The single serving guacamole is opened and spread over the omelet.  Then, it is slid off the pan and folded neatly in half.  It is then covered in salsa or some organic Sriracha.

This whole process takes me about 10 minutes and it is part of my daily routine.  If you checked out my schedule that I posted last week in An Example of Productivity, you’ll understand why I schedule 30 minutes for Breakfast/Coffee.  Making a pour-over coffee each morning from freshly roasted and ground beans is another story.

Since I have such a short memory when it comes to food, I end up having the best cup of coffee and the most fantastic omelet of my life every morning.  It never gets old.

This keeps me satiated until lunch without the need to snack. There sometimes is a desire to snack, but after a glass of water, I’m fine until lunchtime. By skipping toast (and any other type of grain), my body begins burning fat for fuel and providing me energy and mental focus to stay on task all morning.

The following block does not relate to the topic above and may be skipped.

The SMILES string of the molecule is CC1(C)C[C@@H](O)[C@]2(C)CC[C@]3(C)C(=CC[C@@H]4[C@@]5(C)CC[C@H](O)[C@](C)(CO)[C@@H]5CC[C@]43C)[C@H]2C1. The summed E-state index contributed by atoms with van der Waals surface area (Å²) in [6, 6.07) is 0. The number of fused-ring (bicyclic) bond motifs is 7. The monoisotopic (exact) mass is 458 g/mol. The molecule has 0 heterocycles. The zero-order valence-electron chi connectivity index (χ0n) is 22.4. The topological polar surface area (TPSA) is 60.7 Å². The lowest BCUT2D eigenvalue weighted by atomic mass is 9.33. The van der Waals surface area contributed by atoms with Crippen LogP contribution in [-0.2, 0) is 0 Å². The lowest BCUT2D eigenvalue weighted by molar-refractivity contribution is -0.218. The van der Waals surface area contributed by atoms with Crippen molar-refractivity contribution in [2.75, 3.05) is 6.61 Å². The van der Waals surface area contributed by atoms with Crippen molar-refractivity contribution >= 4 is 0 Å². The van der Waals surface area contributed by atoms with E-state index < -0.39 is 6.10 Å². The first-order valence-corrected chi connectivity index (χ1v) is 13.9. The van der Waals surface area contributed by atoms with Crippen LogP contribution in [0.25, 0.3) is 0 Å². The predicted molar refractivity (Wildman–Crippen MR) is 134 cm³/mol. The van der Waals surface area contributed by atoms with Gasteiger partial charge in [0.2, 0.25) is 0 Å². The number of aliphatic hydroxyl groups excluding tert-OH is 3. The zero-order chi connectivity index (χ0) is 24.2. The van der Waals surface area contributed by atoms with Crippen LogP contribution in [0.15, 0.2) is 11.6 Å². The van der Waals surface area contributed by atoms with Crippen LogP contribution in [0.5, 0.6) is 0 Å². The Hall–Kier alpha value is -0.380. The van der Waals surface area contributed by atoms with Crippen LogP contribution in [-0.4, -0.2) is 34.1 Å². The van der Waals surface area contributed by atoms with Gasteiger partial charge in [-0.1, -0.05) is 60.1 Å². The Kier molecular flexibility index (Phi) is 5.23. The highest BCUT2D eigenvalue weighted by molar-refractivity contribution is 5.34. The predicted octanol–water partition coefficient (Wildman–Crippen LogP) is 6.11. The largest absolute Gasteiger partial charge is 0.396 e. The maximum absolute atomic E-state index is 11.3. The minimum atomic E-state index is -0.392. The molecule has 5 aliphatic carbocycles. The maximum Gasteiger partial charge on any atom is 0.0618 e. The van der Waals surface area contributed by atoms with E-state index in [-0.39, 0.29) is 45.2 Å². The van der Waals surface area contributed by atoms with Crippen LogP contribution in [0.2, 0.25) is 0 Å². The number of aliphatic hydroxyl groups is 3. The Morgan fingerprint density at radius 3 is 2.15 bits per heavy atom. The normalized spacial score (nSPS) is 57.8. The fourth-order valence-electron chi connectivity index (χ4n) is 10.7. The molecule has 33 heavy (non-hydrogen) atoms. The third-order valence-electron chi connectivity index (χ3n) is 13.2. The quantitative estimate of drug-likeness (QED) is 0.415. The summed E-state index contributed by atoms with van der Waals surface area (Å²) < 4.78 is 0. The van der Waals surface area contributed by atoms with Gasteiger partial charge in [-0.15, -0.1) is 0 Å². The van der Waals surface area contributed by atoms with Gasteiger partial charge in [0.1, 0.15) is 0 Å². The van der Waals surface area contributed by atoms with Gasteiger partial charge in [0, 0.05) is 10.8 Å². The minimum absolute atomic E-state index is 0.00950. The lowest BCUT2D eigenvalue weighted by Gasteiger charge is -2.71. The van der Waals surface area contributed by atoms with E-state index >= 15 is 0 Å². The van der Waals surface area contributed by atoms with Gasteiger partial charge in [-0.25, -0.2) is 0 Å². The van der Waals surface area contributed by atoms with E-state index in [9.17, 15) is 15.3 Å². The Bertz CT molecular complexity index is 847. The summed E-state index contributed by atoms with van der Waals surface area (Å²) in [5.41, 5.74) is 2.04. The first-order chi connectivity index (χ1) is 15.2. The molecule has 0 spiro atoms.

The featured photo was my omelet on Saturday.  That version involved Sriracha and the individual guacamole cup.  The version below required that I mash my own avocado mixed with spices for the delightful spread, along with red jalapeno salsa on top.  This was last Tuesday morning’s meal:

It was tough to fit a full avocado into this fold!

If you find yourself hanging out with me one morning and you remember, ask for one of my masterpieces, and I’ll happily oblige.

Fun fact: this ode to the omelet is my 200th blog post, and today is Erin and my 8th anniversary!